Wednesday, July 21, 2010

A Touch That Releases Fear

Wisconsin and me July 2010...touch as a form of communication that provides the freedom to move in unison: in cooperation.








I had never been touched that way before. I left that room in awe that there was a way to have an interaction including touch that had no expectations, no strings, no manipulation attached.

When I came in, he asked me how I was doing. I said I was tired and my back hurt from the labors of the day. I had been doing the mucking out of fifteen stalls a day for about a year and it was getting to the right side of my low back. In the horse world, where I worked as a groom/secretary/stall help, I was basically expected to work all hours in exchange for five lessons on horseback a week. The lessons could have been awesome, except for the sarcasm, and the impatient yelling of the trainer, who really didn't want to be bothered. But I was young, and I wanted to learn more than anything, so I subjected myself willingly and it was starting to tell on my body. It was talking and it was saying it didn't appreciate the abuse.

I lay on a low, wide table. In contrast to the hectic schedule at the barn it was exceedingly calm in this large studio with undertones of zen Japanese design; panels of rice paper and beautiful calligraphy decorated the walls. I had spent the day, as usual, first feeding 40 brood mares, doing stalls, getting one young horse after another ready, tacked up and shining for her ladyship while she trained the horse I had just provided for her to mount, followed by a few more hours of paperwork related to sales of horses worth more than I had ever made in a year, a lesson and evening feeding...It was all a bit much after a while.

But I was told this practitioner person could help me with my back pain and so I showed up for myself, game to try something new, something I had never heard about a few months before, something not mainstream: the Feldenkrais Method. This man touched me ever so gently in ways that informed me of my own tension and the muscles of my shoulder seemed to relax of their own volition. I hadn't realized I held myself so stiffly there. But what amazed me most was the touch of a man that did not demand a response. There was not call for me to do anything, and I was used to having the touch of a man be a call to action, to sexuality or to submission.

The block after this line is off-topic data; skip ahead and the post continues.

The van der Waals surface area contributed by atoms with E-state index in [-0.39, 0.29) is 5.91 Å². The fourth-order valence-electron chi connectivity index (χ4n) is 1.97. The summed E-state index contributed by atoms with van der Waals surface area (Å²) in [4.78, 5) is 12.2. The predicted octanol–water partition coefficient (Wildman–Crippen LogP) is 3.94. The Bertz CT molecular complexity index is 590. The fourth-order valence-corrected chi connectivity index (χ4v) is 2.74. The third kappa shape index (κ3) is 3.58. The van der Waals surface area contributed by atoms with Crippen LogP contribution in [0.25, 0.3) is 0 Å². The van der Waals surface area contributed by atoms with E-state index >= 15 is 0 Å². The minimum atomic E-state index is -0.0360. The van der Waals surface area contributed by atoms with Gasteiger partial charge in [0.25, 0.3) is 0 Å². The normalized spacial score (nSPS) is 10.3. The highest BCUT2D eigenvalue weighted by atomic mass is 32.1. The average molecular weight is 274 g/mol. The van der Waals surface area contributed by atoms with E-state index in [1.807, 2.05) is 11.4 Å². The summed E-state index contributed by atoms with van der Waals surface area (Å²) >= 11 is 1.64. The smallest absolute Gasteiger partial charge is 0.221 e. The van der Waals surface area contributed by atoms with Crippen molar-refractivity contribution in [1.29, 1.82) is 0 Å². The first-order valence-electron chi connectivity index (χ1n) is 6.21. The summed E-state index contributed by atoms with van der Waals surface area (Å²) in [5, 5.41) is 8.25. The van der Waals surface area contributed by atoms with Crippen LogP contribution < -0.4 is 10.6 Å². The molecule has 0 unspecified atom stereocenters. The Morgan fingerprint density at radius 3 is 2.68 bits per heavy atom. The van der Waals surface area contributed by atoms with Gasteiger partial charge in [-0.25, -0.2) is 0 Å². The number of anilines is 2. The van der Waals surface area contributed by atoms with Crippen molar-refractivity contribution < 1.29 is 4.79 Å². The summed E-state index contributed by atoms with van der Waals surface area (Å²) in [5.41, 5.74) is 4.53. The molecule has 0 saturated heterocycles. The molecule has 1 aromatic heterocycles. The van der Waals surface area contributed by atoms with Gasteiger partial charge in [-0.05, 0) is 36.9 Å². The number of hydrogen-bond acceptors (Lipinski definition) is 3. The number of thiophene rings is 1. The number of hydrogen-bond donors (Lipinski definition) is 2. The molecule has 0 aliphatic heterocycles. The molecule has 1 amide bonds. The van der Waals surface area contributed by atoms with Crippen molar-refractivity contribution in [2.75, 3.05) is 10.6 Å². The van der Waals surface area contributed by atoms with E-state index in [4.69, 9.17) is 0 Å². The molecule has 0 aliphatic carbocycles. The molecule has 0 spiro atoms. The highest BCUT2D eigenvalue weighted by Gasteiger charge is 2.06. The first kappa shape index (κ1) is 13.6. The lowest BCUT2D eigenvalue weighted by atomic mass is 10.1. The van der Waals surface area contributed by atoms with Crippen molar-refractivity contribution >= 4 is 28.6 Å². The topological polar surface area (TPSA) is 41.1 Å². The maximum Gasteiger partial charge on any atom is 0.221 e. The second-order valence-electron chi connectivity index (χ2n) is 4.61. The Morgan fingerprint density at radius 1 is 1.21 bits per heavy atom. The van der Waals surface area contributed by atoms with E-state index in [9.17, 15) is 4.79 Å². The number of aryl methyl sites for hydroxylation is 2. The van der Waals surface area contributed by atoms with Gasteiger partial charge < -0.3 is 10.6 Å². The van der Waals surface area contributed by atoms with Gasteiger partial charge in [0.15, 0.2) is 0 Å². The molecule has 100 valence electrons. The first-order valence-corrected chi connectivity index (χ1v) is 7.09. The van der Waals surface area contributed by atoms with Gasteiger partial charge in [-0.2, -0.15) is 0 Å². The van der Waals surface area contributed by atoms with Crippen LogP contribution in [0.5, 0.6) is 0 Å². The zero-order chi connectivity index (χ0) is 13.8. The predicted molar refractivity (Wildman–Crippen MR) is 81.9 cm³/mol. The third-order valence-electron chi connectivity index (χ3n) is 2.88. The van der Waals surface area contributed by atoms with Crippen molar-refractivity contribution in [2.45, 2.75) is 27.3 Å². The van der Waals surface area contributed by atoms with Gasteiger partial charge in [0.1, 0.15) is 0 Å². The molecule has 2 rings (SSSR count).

In my own family, my father was ill-at-ease with any kind of intimacy, especially touch. He did not even meet my eyes when he spoke to me for the first decade or two of my life. I never knew what that was about, I thought there was something wrong with me, but I think he was just not a social person, he lived in another world, the world of theoretical numbers and theorems. My mother was affectionate, when she was not drunk, but when she was drunk she sheared my sense of confidence away from me with snide insinuation and sarcasm, often related to things I did not understand at the time, or had no experience of. Again, I thought it was me. And from her I learned that men are to be disdained and manipulated and used. I did realize that it made no sense in the grand scheme of things, yet, it was the only power she bequeathed to me, after she stripped me of all self-esteem...

So, this person, this practitioner of this strange method that no one I knew had heard of, save a small group of enthusiastic horse people who were interested in working with horses that have behavioral issues, he touched me with with a quality of presence that I had never experienced before. He touched me with a sense of intention that was about the release of pressure, rather that the building of it. He made me wonder what I had been missing all these years. Was there, in fact, another way to be - one that did not include hyper-vigilance? I was not even aware that I had been constantly watching my back in case I did something wrong in the eyes of the people in charge of my survival...I had no clue that I was a bundle of tension I had no sense of carrying. Over a couple of weeks, I found that I was releasing a whole new supply of energy to live that had previously been tied up in living defensively, an unconscious habit that my body was beginning to rebel against with back pain. It was telling me that something had to give and if it wasn't going to be me taking better care of myself and my own need for rest, it would be my back. It was pretty loud and clear.